1.   Sales tax is not applicable to the rendition of a service.   Where some tangible personal property is transferred with the rendition of a service, the taxability of the transaction is generally governed by 18 Administrative Code section 1501 which provides in pertinent part:“1501.  Service Enterprises Generally.   Persons engaged in a business of rendering service are consumers, not retailers, of the tangible personal property which they use incidentally in rendering the service․“The basic distinction in determining whether a particular transaction involves a sale of tangible personal property or the transfer of tangible personal property incidental to the performance of a service is one of the true objects of the contract;  that is, is the real object sought by the buyer the service per se or the property produced by the service.   If the true object of the contract is the service per se, the transaction is not subject to tax even though some tangible personal property is transferred.   For example, a firm which performs business advisory, record keeping, payroll and tax services for small businesses and furnishes forms, binders, and other property to its clients as an incident to the rendition of its services is the consumer and not the retailer of such tangible personal property.   The true object of the contract between the firm and its client is the performance of a service and not the furnishing of tangible personal property․”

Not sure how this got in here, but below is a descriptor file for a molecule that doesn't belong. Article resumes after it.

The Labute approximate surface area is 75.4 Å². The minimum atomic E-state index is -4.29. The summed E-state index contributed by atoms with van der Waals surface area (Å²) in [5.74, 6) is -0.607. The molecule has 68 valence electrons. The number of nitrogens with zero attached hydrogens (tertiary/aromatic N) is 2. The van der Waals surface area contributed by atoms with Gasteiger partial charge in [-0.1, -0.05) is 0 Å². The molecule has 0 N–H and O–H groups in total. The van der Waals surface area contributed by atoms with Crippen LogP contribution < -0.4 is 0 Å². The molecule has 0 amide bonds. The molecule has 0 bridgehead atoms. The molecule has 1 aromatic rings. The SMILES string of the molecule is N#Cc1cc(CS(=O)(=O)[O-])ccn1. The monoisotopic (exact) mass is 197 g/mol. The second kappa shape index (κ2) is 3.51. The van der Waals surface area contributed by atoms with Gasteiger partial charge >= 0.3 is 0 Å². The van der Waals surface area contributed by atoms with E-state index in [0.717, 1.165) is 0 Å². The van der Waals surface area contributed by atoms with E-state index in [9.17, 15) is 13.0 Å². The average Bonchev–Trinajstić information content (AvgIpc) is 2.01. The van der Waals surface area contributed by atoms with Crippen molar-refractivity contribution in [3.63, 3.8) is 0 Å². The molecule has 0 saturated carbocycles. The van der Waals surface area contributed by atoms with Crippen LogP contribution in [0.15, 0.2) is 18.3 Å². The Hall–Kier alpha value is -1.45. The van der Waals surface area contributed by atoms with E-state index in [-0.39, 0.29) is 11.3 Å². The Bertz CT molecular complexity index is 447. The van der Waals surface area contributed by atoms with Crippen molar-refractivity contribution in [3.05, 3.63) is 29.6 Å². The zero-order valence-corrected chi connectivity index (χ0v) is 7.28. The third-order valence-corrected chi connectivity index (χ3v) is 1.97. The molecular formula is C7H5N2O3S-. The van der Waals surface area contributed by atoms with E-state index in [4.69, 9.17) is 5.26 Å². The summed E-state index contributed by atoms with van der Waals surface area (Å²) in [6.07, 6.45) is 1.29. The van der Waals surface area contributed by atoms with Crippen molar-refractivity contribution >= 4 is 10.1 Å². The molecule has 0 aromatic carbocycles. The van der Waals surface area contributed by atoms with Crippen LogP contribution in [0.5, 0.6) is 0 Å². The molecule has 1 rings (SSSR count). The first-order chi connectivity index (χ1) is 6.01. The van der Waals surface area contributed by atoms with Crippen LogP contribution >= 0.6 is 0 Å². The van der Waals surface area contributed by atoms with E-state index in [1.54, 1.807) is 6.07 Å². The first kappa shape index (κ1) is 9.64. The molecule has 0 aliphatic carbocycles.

2.   Section 6363.5 contains a specific exemption for meals served by religious organizations.   This is the only specific exemption from the sales tax law for such organizations.

3.   See:  Annotation, Exemption of Religious Organization from Sales or Use Tax (1973) 54 A.L.R.3d 1204.